Until it was stolen last month, this picture of Jesus has been hanging in a hallway at Bridgeport High School for about 40 years.

CHARLESTON - Just when the issue finally appeared dead, Jesus of Bridgeport found a way to resurrect himself.

Despite reports that a settlement had been reached in the federal lawsuit against Bridgeport High School concerning a now-stolen portrait of Jesus Christ, attorney Rodney Bean says the case is still proceeding normally.

"There is a resolution by the (Harrison County School Board) that if the portrait is recovered, they won't put it up," said Rodney Bean, who is working as a local defense attorney from his Steptoe and Johnson office in Morgantown. "But there's been reporting that we've accepted a settlement offer from the plaintiffs, and that has not happened.

"That's not true."

While a settlement has been offered, Bean said nothing has been accepted by the defense.

In fact, Judge Irene Keeley on Wednesday approved the Applications for Admission Pro Hac Vice of Nathan Kellum, Gary McCaleb and Benjamin Bull of the Allied Defense Fund, giving the out-of-state attorneys permission to enter the case.

How long the case will last, though, is anybody's guess, considering the school board voted to keep Warner Sallman's "Head of Christ" out of the Bridgeport halls if it is recovered. Surveillance tapes show a while male weighing between 220-250 pounds stealing the picture on Aug. 17.

The federal lawsuit was filed June 28 in District Court for the Northern District of West Virginia by plaintiffs Harold Sklar and Jacqueline McKenzie, who sought to have the picture taken down. They claimed it violated the separation of religion and state and were joined in their quest by the Americans United for Separation of Church and State and the American Civil Liberties Union of West Virginia.

The board voted twice to fight the lawsuit and is receiving free defense from the Allied Defense Fund. It has also raised approximately $150,000 for plaintiffs lawyers fees if they must pay them in the future.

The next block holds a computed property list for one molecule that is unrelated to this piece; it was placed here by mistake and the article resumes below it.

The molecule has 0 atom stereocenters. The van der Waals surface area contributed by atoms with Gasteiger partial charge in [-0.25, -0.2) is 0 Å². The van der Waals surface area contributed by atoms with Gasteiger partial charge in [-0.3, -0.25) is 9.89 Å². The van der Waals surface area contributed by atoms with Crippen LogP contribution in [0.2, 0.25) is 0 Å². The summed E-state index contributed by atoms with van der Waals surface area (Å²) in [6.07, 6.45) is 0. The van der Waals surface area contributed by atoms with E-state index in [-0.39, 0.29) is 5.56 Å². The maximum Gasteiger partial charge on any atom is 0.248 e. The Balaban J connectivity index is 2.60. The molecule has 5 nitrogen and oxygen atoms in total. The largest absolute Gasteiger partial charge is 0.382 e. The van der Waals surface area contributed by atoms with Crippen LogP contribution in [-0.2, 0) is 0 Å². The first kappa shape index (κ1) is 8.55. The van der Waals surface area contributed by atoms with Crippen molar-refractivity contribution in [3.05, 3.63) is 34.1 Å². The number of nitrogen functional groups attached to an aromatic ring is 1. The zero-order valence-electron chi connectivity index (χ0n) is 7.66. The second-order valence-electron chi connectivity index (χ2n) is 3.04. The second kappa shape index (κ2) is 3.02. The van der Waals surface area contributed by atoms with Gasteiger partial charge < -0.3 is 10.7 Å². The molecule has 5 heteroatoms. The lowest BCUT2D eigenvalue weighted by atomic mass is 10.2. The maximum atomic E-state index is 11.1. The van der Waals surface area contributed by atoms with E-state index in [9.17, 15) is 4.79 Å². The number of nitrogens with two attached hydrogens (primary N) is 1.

The issue appeared to be reaching a conclusion before a February trial when the board voted that even if the portrait is recovered, it will not be hung.

However, students gave incoming principal Mark DeFazio a mirror with the inscription "... to know the will of God is the highest of all wisdoms, the love of Jesus Christ lives within all of us."

On the advice of its legal team, the board had the mirror taken down. It hung for only three-and-a-half hours Sept. 1.

The mirror was a gift from the Christian Freedom Alliance, a student group that helped raise $6,700 to fight the lawsuit.

Bean says the defense is currently weighing a settlement proposal submitted by the plaintiffs attorneys.

"The resolution didn't reach the issue of the mirror," he said.

Considering the portrait of Jesus hung in the hall for almost 40 years despite repeated complaints, it's not surprising the lawsuit has proved just as resilient.

"It's not over with at this point," Bean said. "There's been nothing filed in court that would lead to dismissal. As far as the court's concerned, it's going on like it always would.

"I don't think I've ever been involved in a case so bizarre. I'm sure it'll take a few more twists and turns."

U.S. District Court case number 1:06-CV-103




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